Inflation hasn't peaked yet, CFOs say, and the recession is here or will hit them soon

Inflation hasn’t peaked yet, CFOs say, and the recession is here or will hit them soon

A woman buys oat milk at a supermarket in Santa Monica, California on September 13, 2022.

Apu Gomes | AFP | Getty Images

At the CNBC Delivering Alpha Investor Summit in New York on Wednesday, several big names in the investment community said they see no sign of inflation abating.

David Rubenstein, co-founder and co-chairman of the Carlyle Group, said that while we’ve been used to 2% inflation for the past 25 years, we have to get used to the fact that inflation won’t be 2% anytime soon,” adding that “it’s taking a long time for that Paul Volcker will get out of the system.”

“This inflation is here to stay,” said JPMorgan Asset & Wealth Management CEO Mary Callahan Erdoes.

Many CFOs at leading companies share the view that inflation has not yet peaked, according to the results of CNBC’s latest quarterly CFO Council survey.

A majority of CFOs (57%) said they did not think inflation had peaked. More than a quarter of CFOs say inflation is the biggest external risk factor facing their business. That’s down from 40% who cited inflation last quarter as concerns about consumer demand in a softening economy rose among CFOs, with others now citing it as their No. 1 risk.

The CNBC CFO Council survey is a snapshot of the current outlook among CFOs. It took place between 21 CFOs of large organizations between September 12 and 27. Board membership includes 44% of CFOs from Fortune 500 companies, and of that cohort, half from Fortune 100 companies.

In recent weeks, managers from companies across the economy have joined this view of inflation. Costco CEO Craig Jelinek told CNBC’s Jim Cramer on Sept. 13, “I think you’ll see maybe the next six months to a year, things will start to come down.”

Unilever CEO Alan Jope said on CNBC’s “Closing Bell” on Sept. 6: “We don’t see any moderation in our costs. So any early optimism that inflation has peaked is misplaced.”

At a press conference on September 21 after the Federal Reserve raised key interest rates by another three-quarters of a percentage point, Fed Chairman Jerome Powell said that while the Fed “expected that we would start to see inflation come down … inflation has come down.” don’t really get off.”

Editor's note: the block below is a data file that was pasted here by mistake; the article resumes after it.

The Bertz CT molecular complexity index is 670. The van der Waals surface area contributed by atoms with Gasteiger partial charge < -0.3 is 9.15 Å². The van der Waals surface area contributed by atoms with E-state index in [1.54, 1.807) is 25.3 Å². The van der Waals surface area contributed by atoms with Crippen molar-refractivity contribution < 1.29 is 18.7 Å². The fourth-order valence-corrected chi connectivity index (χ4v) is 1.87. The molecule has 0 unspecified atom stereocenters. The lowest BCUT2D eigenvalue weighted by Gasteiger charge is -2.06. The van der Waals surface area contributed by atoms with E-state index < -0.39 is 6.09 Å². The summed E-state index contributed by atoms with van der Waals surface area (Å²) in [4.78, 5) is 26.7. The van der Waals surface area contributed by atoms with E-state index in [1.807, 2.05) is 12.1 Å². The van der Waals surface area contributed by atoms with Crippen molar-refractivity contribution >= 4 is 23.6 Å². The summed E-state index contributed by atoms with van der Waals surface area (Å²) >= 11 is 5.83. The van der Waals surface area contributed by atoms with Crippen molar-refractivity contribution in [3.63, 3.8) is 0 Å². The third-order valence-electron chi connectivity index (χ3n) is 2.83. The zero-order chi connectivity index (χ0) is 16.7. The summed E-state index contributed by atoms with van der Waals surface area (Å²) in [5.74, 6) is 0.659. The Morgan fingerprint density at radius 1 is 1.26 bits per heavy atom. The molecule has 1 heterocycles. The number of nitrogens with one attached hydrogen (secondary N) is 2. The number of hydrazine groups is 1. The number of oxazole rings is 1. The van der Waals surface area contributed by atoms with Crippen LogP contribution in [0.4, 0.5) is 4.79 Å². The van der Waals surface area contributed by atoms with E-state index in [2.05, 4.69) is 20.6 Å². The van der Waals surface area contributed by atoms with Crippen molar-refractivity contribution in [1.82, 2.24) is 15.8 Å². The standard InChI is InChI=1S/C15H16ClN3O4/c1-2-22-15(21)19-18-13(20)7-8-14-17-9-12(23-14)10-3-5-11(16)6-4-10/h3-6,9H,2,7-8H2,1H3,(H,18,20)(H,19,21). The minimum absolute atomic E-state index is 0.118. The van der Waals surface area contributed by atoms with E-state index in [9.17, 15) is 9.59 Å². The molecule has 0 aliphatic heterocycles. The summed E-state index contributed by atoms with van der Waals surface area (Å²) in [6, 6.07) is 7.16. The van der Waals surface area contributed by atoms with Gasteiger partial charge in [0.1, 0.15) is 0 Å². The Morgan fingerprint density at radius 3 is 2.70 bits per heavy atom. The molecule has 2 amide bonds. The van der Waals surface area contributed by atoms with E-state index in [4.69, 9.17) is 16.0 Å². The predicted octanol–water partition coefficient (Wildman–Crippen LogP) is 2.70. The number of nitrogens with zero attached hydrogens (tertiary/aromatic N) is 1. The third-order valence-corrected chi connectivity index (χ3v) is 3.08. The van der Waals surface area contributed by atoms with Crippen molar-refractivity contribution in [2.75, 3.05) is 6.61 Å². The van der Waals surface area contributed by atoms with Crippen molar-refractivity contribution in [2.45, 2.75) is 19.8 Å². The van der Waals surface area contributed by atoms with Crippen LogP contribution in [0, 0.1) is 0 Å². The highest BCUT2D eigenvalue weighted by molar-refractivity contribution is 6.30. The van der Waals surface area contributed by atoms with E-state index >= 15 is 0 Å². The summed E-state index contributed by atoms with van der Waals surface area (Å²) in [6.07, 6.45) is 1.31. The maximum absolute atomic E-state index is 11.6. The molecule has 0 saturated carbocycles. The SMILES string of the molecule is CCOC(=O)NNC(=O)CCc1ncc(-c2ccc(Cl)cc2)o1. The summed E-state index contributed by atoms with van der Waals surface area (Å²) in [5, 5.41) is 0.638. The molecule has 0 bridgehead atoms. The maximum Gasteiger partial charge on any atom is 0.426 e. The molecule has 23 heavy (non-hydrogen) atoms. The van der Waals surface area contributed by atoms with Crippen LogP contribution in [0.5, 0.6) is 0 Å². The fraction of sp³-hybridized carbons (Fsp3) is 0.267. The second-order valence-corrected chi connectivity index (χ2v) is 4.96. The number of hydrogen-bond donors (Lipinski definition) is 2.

With inflation lingering, CFOs have changed their view of the timing of the recession in the wake of the Fed’s rate hikes.

Almost half (48%) of CFOs surveyed said they expect a recession in the first half of 2023, down from the previous quarter’s survey, when 68% said the first two quarters of next year were the most likely to start a recession, as more CFOs shift recession expectations closer in time. Nineteen percent of CFOs now say they expect a recession in the fourth quarter of this year, up from 13% in the second quarter. Additionally, another 19% of CFOs said the U.S. economy is now in recession.

Deputy Treasury Secretary Wally Adeyemo told CNBC’s Ylan Mui on Delivering Alpha that the Biden administration is doing everything it can to fight inflation to avoid a recession.

“Consumer confidence is still high. Consumer and business balance sheets are healthy. We have great momentum in the labor market, with an average of more than 300,000 job gains over the past three months,” he said.

A CNBC survey found that companies are still in hiring mode, with 57% of CFOs saying they expect headcount to increase over the next year. Less than 10% expect to reduce the number of employees.

Overall, CFOs surveyed in CNBC’s CFO Council survey support the Fed’s policy actions to get inflation under control, with more than half (52%) saying its efforts have been fair, while 19% say they have been good. About 29% said the effort was weak.

“We’ve always understood that restoring price stability while achieving a relatively modest decline, or rather, an increase in unemployment and a soft landing, would be very challenging, and we don’t know, nobody knows whether that process will lead to a recession or whether So how significant that recession would be,” he said Powell at his last press conference after the Fed meeting. “That will depend on how quickly wage and price inflationary pressures come down, whether expectations remain anchored and whether we also get more labor supply, which would also help.”

Stanley Druckenmiller says he would be

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